Speaker 2:

Yes. Um, switch boy, eliminate.com . I am boy eliminate on Instagram. Um, yes, we give out my email address or just go and I live .

Speaker 1:

Nah, that's okay. With that . I'll just put it, we'll put your, we'll put all of your profile and everything in the show notes and if there's anything that you want to include, you know, if you have something that your listeners would like to download or go check out on your site.

Speaker 2:

Um , yeah, I do have, I have a do it yourself downloadable guide called bio. Like Beyonce. You don't have to be a Beyonce fan. I don't understand why you wouldn't be a, Beyonce is very Beyonce centric. She's like the prime example that I use in this

Speaker 1:

because I want people to

Speaker 2:

kind of, I want to , I want to blow people's minds open on what's possible. And it's, it's a , it's really about , um, digging down and finding the story

Speaker 1:

and getting it written .

Speaker 2:

And so anyway, you can read about it on my site. And also I want to add that I'm on linkedin now too, so if you're on Linkedin,

Speaker 1:

yeah, go find her on Linkedin, Instagram and on her website. Go watch her video because it's amazing. It is one of the best marketing videos I think I've ever, ever seen. And it's totally, totally you, Caroline. And I think that, you know, if I could sum up the personality of Your Business, you live you entirely in your business and I have seen you kind of create these boundaries around exactly what you want. And I, I love that. And I think what you've done is you've created this brand and this persona that is so perfectly you and you've studied, stood by it.

Speaker 2:

Thank you. Well I have good help , Stephanie . Yeah .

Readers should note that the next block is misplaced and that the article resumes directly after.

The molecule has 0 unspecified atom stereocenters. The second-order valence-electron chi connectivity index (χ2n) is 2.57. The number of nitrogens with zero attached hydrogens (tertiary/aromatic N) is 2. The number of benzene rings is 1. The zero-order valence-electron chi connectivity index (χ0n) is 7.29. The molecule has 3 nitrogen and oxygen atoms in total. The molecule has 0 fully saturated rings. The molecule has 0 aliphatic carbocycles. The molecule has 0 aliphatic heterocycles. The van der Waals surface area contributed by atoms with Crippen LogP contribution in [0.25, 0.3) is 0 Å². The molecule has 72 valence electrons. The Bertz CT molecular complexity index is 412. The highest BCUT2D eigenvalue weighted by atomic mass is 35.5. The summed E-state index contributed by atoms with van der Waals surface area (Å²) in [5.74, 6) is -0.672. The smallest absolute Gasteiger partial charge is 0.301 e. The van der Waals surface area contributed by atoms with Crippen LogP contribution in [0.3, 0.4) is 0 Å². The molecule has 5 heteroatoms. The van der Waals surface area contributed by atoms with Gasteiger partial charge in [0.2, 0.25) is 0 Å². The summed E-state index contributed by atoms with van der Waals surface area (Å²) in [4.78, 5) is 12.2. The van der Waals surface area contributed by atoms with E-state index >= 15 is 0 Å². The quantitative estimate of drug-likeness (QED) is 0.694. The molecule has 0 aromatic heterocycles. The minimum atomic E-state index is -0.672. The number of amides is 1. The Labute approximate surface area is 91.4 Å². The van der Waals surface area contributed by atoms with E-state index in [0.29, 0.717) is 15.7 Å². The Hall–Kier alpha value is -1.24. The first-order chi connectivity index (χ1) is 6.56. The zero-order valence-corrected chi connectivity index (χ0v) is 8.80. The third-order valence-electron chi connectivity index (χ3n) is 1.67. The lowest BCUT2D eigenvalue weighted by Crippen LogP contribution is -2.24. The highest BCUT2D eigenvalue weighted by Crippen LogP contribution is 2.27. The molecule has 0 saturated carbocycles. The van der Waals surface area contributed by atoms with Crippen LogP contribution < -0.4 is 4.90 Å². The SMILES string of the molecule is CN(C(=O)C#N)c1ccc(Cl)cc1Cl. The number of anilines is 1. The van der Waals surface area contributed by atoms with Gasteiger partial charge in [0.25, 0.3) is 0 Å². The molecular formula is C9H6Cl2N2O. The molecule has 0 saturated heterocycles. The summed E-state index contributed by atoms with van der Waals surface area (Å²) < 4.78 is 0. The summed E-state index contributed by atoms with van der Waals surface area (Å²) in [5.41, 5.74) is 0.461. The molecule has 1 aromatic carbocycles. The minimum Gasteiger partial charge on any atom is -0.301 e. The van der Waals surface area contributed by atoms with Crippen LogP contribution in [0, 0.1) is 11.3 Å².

Speaker 1:

All right . So no one does anything alone. Exactly . Thank you Caroline. That is an amazing gift for everybody to have heard your whole story and everything that you've learned. And I encourage everyone to go check out Carolina and, and uh, God work with her because you will get a piece of art no matter what you do with it. You will get a piece of art or you'll be on your way to creating your own piece of art. All right. And that is a wrap for this episode. Such an amazing conversation. I mean, I talked to Caroline pretty much every day , but I could continue talking to her now for probably hours, but make sure and go check her out on her website and her awesome bio like Beyonce. Um, and thank you tuning in today to hear this story, this episode that you're listening to, these are all featuring members of my free private Facebook group called the real deal business coaching group where we have daily prompts to keep you focused on building your business and sharing your everyday challenges too. That's what we're here to do. We have biweekly Virtual Coffee Chats , open coaching and member support from this incredible community. And if you'd like to join our community or if you would like to be featured on this show, I'd love for you to come and , uh, get with us, hang out with us in this group, the links in the show notes or search up the real deal business coaching in Facebook to find us. And finally, I would love for you to join us for our next [inaudible] episode where we are going to be diving in with another member from the group. And , uh, you know, getting some awesome perspective with , um, Lindsey prof shots who is running a business called pure gift boxes and she is in my local hometown and she has created a beautiful brand and she is supporting local businesses and I can't wait for you to hear from her as well. So thanks again for being here. And if you've enjoyed today's content, I would love for you to give me a review on whatever platform you're listening to this on and help us share these stories with an even bigger audience because I am determined to make sure that everyone out there building a business knows that there are real people doing the same thing, struggling with the same things, solving the same problems as them. So until next time I am cheering you on over here.